If you’ve ever read the lists for Top Ten Stressors, losing your job or looking for a new one is right up there with life altering events. After finding that dream job, you hold your breath hoping the right amount of money is offered. That little stressor is guaranteed to give you hives, insomnia or worse, little crow’s feet right around your perfectly smooth eye-area.
Relax. Chances are if your strategy is in place, you’ll end up getting the dollars you want or at least, pretty close to it. You’ve got to know at this point in your career, that there are ground rules to the negotiating game. Some of those rules work and some, well, let’s just say because nothing in life is a guarantee, they’re good to know about anyway.
1. When asked the salary you are seeking, don’t give a range as it gives employers permission to offer you the lowest amount. Many legal professionals say, “I’m seeking between $85 and $95,000” and are taken back if they receive the lower figure. It’s much better to say, “I’m looking for around $90,000”, or, “I’m seeking the upper $80’s.”
2. Never lie about your current salary. There are three things employers can check: dates of employment, reason for leaving and salary.
3. Get your hands around current survey data. If you are offered an amount below market, you might say, “According to recent salary survey information, this offer/raise is slightly below market. How can we work together to bring the up the base?”
4. Do not respond with close-ended statements such as:
a. This offer is less than what I earn now.
b. I would like the compensation part of the offer re-evaluated.
c. Can you change the salary?
d. The base salary is lower than what I expected.
There’s no room for negotiation. You’ve responded negatively to probably a well-thought out offer/raise. It is better to respond:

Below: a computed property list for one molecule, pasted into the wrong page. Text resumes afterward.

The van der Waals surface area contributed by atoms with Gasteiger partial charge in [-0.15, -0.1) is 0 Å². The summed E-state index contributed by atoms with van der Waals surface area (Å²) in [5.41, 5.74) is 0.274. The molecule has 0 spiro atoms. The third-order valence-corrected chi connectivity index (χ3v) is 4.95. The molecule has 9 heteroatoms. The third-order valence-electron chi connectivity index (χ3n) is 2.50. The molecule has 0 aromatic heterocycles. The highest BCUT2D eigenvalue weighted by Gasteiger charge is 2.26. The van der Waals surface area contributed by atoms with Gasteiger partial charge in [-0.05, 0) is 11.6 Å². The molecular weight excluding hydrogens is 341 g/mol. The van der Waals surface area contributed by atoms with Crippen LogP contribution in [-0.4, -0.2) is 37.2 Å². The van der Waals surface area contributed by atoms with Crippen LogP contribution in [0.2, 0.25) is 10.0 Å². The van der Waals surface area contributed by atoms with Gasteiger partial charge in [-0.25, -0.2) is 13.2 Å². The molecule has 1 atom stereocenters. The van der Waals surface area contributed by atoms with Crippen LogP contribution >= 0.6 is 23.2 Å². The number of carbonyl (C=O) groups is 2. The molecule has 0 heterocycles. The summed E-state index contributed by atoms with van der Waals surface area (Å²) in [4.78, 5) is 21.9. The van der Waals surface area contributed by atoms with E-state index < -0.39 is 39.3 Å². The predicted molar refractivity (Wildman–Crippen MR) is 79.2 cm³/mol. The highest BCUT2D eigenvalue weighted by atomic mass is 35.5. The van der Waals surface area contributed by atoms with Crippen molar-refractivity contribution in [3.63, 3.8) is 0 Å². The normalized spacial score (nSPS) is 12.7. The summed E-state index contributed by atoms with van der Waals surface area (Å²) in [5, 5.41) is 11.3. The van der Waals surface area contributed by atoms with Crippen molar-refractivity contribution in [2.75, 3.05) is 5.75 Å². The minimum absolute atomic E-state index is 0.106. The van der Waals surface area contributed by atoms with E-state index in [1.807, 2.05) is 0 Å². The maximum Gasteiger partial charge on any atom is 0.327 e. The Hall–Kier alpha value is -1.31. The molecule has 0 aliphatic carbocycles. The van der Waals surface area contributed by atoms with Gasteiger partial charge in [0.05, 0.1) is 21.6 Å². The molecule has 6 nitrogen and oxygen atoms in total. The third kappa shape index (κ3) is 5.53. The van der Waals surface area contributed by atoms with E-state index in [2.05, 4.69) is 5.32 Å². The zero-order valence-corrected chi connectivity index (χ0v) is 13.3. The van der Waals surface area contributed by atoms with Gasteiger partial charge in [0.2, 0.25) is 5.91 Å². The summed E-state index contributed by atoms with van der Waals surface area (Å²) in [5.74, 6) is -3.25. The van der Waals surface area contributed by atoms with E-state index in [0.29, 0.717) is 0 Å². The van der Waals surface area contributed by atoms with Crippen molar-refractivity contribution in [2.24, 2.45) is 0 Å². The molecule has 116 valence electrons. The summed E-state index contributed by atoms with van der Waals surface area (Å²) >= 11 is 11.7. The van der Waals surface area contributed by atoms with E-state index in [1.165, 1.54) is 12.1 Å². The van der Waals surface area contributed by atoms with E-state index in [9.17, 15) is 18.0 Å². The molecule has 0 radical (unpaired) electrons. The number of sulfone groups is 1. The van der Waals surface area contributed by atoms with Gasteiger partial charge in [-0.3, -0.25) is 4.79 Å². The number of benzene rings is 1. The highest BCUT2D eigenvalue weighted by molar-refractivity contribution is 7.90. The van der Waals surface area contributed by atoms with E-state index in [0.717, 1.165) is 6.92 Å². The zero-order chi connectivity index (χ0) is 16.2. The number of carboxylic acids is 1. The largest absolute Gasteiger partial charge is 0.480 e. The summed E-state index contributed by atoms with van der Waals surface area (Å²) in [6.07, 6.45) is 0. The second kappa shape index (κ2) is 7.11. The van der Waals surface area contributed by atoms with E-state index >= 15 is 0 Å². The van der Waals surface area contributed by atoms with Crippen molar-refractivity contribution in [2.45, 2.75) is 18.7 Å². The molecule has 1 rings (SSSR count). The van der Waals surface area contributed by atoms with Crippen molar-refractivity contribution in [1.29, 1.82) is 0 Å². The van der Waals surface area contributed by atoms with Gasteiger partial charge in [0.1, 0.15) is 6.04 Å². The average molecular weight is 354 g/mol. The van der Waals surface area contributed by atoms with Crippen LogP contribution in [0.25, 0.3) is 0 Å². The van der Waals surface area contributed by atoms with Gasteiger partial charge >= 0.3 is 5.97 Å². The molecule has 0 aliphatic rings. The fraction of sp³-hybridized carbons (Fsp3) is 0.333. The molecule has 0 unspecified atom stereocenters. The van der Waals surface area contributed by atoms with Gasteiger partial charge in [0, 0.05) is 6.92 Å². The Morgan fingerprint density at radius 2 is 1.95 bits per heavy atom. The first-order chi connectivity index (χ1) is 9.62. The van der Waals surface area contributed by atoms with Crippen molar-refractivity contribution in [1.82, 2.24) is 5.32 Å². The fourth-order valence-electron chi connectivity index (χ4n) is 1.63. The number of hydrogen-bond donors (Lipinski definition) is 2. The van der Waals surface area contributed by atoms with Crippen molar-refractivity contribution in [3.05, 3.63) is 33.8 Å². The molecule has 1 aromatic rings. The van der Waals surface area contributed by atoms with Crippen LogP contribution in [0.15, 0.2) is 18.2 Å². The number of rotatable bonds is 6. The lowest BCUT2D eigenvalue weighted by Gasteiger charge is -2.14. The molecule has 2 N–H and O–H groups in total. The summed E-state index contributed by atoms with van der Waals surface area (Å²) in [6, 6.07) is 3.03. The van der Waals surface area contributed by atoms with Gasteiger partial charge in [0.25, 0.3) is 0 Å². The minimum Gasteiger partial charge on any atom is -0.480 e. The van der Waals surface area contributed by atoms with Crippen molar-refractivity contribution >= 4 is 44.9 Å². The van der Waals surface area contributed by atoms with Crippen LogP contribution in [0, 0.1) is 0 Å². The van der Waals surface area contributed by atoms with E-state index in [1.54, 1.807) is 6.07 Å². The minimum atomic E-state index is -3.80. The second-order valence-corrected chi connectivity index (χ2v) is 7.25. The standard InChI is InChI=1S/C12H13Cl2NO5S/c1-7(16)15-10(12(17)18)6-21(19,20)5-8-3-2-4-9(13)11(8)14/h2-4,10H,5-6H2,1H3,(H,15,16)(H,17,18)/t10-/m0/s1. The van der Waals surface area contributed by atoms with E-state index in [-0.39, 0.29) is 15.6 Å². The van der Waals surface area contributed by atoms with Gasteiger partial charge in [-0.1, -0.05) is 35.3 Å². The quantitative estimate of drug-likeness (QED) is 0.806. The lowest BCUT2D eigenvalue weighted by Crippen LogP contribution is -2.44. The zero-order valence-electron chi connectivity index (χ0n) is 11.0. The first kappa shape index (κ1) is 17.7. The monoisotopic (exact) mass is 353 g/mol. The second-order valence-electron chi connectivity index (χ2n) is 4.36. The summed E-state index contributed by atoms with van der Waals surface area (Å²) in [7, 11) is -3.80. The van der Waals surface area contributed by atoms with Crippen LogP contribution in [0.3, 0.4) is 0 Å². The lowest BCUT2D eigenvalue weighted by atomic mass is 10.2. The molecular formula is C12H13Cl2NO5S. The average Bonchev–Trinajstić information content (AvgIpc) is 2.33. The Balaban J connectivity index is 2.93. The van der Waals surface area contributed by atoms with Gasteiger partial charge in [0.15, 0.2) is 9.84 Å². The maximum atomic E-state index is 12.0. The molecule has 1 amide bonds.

a. I appreciate the pressure you must be under. I would like to find a way for us to resolve one area of concern. I’m hoping that the firm has some flexibility.
b. Thank you for this insightful offer/raise. However, there is one remaining issue I hope we can resolve together.
c. I have some concerns about the level of assignment compared to the corresponding pay. Can you clarify a few things for me?
5. You also might say:
a. Given your need for someone with my background and given my interest in this firm, can you share with me how we might exercise some flexibility?
b. How can we reshape this compensation package?
6. If you still can’t get them to come up try:
a. In what ways can we redefine this offer/raise?
b. Other than compensation, can we think about changing the nature of this offer/raise?
7. You might be able to negotiate additional perks instead:
a. A better or private office
b. Additional vacation
c. Credit for more experience with the firm
d. Salary in lieu of health insurance (perhaps your spouse has you covered)
e. Better or stronger title (You can leverage it for more money.)
f. Continuing education
g. Salary review in 3 – 6 months.
You are taking a risk when you start negotiating. Employers may say no or even, while rarely, withdraw the offer. But if you accept an offer knowing that you are not happy, you’ll probably be looking to leave in a very short time.
Decide what your acceptable range is. Factor in current salary; market rate; location (some regions pay less); firm size; market conditions; practice specialty and level of assignment.
Don’t expect to go much higher than current market unless you have an exceptional skill you bring to the firm.
Walk in prepared for a collaborative discussion, not a fight. A decision to accept is based on many factors. Salary is only one. Make an intelligent, informed decision. Above all, don’t go to the session with an “all or nothing” attitude. You’ll be defeated easily.
If you are leaving too much on the table, leave the door open to be reviewed in 3 to 6 months. Ask for a salary not a performance review. If you do get the firm to commit to a mid-year review, get it in writing. Three months down the line, it will be difficult for the reviewer to recall exactly what was said, or it’s even possible that the same person will not be in that position.
Portray a positive, confident, easy-going legal professional and above all, don’t issue an ultimatum. They aren’t effective. If you are working with a headhunter, for heaven’ssake, make sure they are skilled in negotiations!
Nothing is worse when the headhunter does not understand what you want. If you are negotiating on your own, here is a greatopportunity to get involved in the process. Only you can take your career where you want it to be.